The UK is set to introduce a ‘cyberflashing’ law that makes unsolicited dick pics a crime

The UK should make ‘cyberflashing’ a new criminal offence, explicitly targeting predators who send unsolicited sexual images online.

The government is set to announce the new offense on Sunday, under the UK’s Sexual Offenses Act 2003, a source with knowledge of the matter told Insider.

Campaigners have been advocating for years to make cyberflashing its own offence, which has been the case in Scotland for more than a decade.

Features like AirDrop, a way for one Apple user to share files via Bluetooth with another, have made it easier for people to send unwanted sexual images to strangers in public spaces.

It was a widely documented problem on public transport in the UK with women complaining of receiving unwanted dick photos during file transfers, but it is difficult to prosecute under existing indecent exposure laws.

Advocates remain concerned that the new offense still leaves loopholes for victims, if the definition of “cyberflashing” is limited to cases where it is proven that the offender was acting for his own sexual gratification or to cause distress to others. the victim.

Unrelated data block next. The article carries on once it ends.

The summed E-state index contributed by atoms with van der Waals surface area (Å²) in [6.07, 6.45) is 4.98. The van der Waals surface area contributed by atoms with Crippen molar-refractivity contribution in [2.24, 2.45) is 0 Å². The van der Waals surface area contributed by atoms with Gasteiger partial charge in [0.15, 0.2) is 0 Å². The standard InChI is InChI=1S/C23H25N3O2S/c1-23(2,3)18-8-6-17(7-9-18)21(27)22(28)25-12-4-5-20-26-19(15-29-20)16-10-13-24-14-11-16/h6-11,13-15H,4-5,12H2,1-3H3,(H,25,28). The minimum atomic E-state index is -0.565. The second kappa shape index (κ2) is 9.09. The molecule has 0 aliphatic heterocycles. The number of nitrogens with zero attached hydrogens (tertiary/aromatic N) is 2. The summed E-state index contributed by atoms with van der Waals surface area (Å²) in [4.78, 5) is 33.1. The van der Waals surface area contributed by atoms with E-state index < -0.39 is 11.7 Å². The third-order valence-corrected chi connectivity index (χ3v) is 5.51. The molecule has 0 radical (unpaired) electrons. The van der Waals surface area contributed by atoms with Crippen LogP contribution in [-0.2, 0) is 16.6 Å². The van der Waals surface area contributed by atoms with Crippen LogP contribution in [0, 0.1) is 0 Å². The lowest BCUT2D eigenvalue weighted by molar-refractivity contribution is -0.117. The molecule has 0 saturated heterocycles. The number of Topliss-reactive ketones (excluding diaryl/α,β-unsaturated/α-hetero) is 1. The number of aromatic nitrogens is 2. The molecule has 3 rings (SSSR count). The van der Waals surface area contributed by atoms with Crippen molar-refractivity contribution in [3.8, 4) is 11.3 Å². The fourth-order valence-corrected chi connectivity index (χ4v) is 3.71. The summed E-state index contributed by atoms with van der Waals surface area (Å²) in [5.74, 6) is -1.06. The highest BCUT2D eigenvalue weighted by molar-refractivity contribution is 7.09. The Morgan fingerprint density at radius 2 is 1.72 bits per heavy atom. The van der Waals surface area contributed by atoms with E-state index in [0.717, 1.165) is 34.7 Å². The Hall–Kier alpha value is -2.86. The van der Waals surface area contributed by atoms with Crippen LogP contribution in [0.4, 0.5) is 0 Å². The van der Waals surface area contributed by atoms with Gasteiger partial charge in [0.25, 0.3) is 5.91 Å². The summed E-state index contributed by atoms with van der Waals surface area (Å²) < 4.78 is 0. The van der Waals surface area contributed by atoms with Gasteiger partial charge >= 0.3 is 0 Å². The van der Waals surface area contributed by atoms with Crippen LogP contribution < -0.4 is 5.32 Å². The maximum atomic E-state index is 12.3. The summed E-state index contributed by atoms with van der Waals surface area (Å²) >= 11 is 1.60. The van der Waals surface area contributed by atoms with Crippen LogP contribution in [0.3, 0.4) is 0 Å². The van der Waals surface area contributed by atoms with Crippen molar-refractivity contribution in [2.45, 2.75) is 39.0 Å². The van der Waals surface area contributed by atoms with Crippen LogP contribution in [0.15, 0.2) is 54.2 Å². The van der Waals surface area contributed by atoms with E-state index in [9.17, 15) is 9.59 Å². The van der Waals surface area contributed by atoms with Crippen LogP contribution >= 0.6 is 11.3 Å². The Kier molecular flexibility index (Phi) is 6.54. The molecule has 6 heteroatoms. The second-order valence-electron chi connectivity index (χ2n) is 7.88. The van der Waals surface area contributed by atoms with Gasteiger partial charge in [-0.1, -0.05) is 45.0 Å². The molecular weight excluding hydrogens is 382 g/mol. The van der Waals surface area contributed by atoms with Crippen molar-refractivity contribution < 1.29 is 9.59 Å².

“We have a clear choice,” said Clare McGlynn QC, a professor at Durham University in the UK and a cyberflashing expert, between “limited legislation because we are concerned about the over-criminalization of men who send pictures of penises without knowing if they have consent” and one that “prioritizes the rights of women and girls”.

One of the risks of a motivation-based law is that cyberflashing cases might be too difficult to prosecute due to a lack of evidence.

“We risk seeing women’s confidence in the criminal justice system decline even further,” McGlynn added.

It was initially thought that the government would add a specific cyberflashing offense under the next online security billa major legislative push to more aggressively monitor online content in the UK and target tech companies which the government says are not doing enough to block “harmful” content.

But observers expect the Cyberflashing Act to be separate, smaller legislation, and likely to meet little opposition in Britain’s Parliament.

British Transport Police recorded 66 reports of unsolicited photographs in 2019, up from three in 2016, according to data released in early 2020. Although this is a small figure, the UK Law Commission suggested that cyberflashing is an underreported phenomenon.

In the United States, 8% of adults said they had been victims of non-consensual sexual abuse based on images in a 2020 study of 3,044 American adults.